Here's why I love using Google Drive in my classroom:
- It’s free
- It allows for EASY COLLABORATION
- It saves work automatically
- I can provide immediate feedback (peer or teacher)
- I can share more resources
- It saves trees!
- It makes your classroom run more smoothly
- I can identify plagiarism or unfair distribution of group work
- I can easily monitor student progress
- It holds students accountable for completing work
One of my favorite features as a teacher is definitely the immediacy of feedback. Whether between peers or me and the students, feedback appears as soon as it is written. I have my students submit drafts of essays and projects to me on Google Drive. If I choose to provide feedback on a Friday night or over the weekend, students have the remainder of the weekend to edit their work - they no longer need to wait until Monday to receive my feedback.
My second favorite feature is the "see revision history" where I can see who is editing and writing each part of the essay or project. This feature is essential for ensuring that students are fairly distributing the work during group projects and producing authentic work. The "see revision history" button can be found under "File" and color-codes each student's work.
So which features of Google Drive do I utilize within my classroom? The quick answer is all of them. I use the following features for the following reasons, and this is in no way an exhaustive list:
- Google Docs - student essays, student collaboration, immediate peer- or teacher-feedback
- Google Sheets - logging student growth data for school-wide initiatives, charting growth and averages for student assignments and assessments, entrance and final exam data, project sign-ups
- Google Slides - student presentations, group presentations, teacher-created presentations, presentations needed for Professional Development workshops
- Google Forms - assessments (multiple choice, paragraph response, short answer, check all of the answers), exit slips or bell work, student feedback, parent feedback, department feedback
- Google Drawing - digital posters for student presentations, group posters, storyboards
- Google Voice - recording student Spanish pronunciation
Students can collaborate on the same Google Drive feature at the same time. This is one of the most obvious benefits of using Google Drive for group work - students no longer need to crowd around one computer or a conference table to work together. Students no longer need to get together on the weekends to complete a project. Students simply log into Google Drive and complete work whenever they want.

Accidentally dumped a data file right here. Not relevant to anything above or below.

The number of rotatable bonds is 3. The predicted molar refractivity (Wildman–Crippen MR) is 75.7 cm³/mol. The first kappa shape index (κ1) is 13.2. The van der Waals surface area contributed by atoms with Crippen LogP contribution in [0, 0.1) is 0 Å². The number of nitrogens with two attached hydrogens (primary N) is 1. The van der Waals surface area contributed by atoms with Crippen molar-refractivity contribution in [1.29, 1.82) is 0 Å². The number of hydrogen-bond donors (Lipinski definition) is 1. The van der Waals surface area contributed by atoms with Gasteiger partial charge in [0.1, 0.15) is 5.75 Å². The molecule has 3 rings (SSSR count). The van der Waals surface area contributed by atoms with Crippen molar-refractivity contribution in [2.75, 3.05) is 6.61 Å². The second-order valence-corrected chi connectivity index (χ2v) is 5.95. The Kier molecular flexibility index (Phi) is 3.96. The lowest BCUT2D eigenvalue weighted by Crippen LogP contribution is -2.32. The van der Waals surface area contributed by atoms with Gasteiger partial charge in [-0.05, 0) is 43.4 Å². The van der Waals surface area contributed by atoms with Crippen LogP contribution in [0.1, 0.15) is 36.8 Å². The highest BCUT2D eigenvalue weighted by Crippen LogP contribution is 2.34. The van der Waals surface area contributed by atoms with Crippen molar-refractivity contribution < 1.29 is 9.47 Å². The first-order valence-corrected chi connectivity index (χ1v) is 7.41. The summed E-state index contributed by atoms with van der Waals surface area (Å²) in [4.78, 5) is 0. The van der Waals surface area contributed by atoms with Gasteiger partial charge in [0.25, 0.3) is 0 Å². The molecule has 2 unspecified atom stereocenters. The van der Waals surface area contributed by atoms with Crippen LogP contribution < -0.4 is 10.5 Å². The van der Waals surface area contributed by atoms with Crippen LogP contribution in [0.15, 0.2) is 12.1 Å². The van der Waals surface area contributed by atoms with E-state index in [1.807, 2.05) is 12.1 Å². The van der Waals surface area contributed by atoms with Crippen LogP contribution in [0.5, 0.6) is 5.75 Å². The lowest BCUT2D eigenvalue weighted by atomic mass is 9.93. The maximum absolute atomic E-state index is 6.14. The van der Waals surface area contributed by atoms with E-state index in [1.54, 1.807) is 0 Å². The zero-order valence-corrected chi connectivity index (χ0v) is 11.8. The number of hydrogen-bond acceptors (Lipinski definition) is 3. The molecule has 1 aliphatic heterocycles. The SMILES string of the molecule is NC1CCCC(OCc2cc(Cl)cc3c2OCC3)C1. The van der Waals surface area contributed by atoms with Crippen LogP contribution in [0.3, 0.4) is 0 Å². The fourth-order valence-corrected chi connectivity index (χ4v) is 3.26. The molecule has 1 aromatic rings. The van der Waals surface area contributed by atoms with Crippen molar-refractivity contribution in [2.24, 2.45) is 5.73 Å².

One of my favorite features as a teacher is being able to provide meaningful, specific feedback. In Google Docs (or any other feature), I simply highlight a word or image and click "insert" --> "comment" and provide my feedback. The feedback then appears on the right-hand column of the essay, almost like a sticky note, and is tied to the highlighted word or image. The settings on each of the Google Drive features can be changed so that students can either edit the document or simply write comments. This adds a safety net if you're concerned about students editing other student work inappropriately (if that DOES happen, remember you can look at the "see revision history" to see what was edited and who did it).
In addition, Google Voice is an incredible feature for a language classroom. With Google Voice, a new phone number is set up that connects with your gmail account. Students can use their cellphones to call this number and record a voicemail of various tasks in Spanish. Specifically I have students read aloud their Spanish oral presentations and I highlight words in their Google Doc essays that were mispronounced. The best part about this is that there is no actual phone needed for the new Google Voice number - the voicemails are simply sent to your email and you can listen to them there.